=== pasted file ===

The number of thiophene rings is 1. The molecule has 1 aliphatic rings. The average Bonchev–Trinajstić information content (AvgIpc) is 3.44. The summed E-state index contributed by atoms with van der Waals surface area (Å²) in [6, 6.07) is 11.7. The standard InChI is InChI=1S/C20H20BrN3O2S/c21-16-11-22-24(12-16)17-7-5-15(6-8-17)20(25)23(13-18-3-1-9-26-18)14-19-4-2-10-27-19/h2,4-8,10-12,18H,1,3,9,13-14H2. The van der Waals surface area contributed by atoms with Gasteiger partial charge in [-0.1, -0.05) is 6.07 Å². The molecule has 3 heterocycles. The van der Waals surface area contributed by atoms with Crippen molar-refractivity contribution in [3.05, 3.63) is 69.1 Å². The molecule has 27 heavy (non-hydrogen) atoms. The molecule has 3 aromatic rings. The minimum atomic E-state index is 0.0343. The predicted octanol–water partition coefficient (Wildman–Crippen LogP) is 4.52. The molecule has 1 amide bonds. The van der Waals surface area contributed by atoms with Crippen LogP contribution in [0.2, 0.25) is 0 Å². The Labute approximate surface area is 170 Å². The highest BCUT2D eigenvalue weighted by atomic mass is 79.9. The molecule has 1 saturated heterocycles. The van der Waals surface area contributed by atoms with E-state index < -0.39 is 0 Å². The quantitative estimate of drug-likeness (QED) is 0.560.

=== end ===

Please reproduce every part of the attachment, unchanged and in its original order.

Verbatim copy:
The number of thiophene rings is 1. The molecule has 1 aliphatic rings. The average Bonchev–Trinajstić information content (AvgIpc) is 3.44. The summed E-state index contributed by atoms with van der Waals surface area (Å²) in [6, 6.07) is 11.7. The standard InChI is InChI=1S/C20H20BrN3O2S/c21-16-11-22-24(12-16)17-7-5-15(6-8-17)20(25)23(13-18-3-1-9-26-18)14-19-4-2-10-27-19/h2,4-8,10-12,18H,1,3,9,13-14H2. The van der Waals surface area contributed by atoms with Gasteiger partial charge in [-0.1, -0.05) is 6.07 Å². The molecule has 3 heterocycles. The van der Waals surface area contributed by atoms with Crippen molar-refractivity contribution in [3.05, 3.63) is 69.1 Å². The molecule has 27 heavy (non-hydrogen) atoms. The molecule has 3 aromatic rings. The minimum atomic E-state index is 0.0343. The predicted octanol–water partition coefficient (Wildman–Crippen LogP) is 4.52. The molecule has 1 amide bonds. The van der Waals surface area contributed by atoms with Crippen LogP contribution in [0.2, 0.25) is 0 Å². The Labute approximate surface area is 170 Å². The highest BCUT2D eigenvalue weighted by atomic mass is 79.9. The molecule has 1 saturated heterocycles. The van der Waals surface area contributed by atoms with E-state index < -0.39 is 0 Å². The quantitative estimate of drug-likeness (QED) is 0.560.